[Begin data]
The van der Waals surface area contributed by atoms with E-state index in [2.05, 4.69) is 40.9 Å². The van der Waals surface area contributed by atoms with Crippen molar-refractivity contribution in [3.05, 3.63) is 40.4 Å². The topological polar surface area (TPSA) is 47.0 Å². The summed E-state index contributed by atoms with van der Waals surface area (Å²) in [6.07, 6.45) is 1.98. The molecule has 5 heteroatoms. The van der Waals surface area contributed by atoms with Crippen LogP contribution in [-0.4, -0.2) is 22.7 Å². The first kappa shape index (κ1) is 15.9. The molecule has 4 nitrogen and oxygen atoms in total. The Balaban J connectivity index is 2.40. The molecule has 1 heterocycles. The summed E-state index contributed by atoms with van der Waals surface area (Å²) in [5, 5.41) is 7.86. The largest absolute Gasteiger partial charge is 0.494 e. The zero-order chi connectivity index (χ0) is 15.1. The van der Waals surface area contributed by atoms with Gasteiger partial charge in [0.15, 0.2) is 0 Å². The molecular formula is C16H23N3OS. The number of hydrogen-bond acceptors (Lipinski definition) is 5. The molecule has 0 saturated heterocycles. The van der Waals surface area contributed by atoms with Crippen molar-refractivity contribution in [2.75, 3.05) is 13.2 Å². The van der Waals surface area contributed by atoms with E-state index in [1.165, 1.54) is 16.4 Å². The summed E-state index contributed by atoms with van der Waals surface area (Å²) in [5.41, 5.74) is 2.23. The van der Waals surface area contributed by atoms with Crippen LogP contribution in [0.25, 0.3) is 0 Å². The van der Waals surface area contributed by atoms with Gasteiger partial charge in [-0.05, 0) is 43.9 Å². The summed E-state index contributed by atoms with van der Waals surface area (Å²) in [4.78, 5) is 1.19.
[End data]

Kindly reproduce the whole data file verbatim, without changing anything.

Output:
The van der Waals surface area contributed by atoms with E-state index in [2.05, 4.69) is 40.9 Å². The van der Waals surface area contributed by atoms with Crippen molar-refractivity contribution in [3.05, 3.63) is 40.4 Å². The topological polar surface area (TPSA) is 47.0 Å². The summed E-state index contributed by atoms with van der Waals surface area (Å²) in [6.07, 6.45) is 1.98. The molecule has 5 heteroatoms. The van der Waals surface area contributed by atoms with Crippen LogP contribution in [-0.4, -0.2) is 22.7 Å². The first kappa shape index (κ1) is 15.9. The molecule has 4 nitrogen and oxygen atoms in total. The Balaban J connectivity index is 2.40. The molecule has 1 heterocycles. The summed E-state index contributed by atoms with van der Waals surface area (Å²) in [5, 5.41) is 7.86. The largest absolute Gasteiger partial charge is 0.494 e. The zero-order chi connectivity index (χ0) is 15.1. The van der Waals surface area contributed by atoms with Gasteiger partial charge in [0.15, 0.2) is 0 Å². The molecular formula is C16H23N3OS. The number of hydrogen-bond acceptors (Lipinski definition) is 5. The molecule has 0 saturated heterocycles. The van der Waals surface area contributed by atoms with Crippen molar-refractivity contribution in [2.75, 3.05) is 13.2 Å². The van der Waals surface area contributed by atoms with E-state index in [1.165, 1.54) is 16.4 Å². The summed E-state index contributed by atoms with van der Waals surface area (Å²) in [5.41, 5.74) is 2.23. The van der Waals surface area contributed by atoms with Crippen LogP contribution in [0.25, 0.3) is 0 Å². The van der Waals surface area contributed by atoms with Gasteiger partial charge in [-0.05, 0) is 43.9 Å². The summed E-state index contributed by atoms with van der Waals surface area (Å²) in [4.78, 5) is 1.19.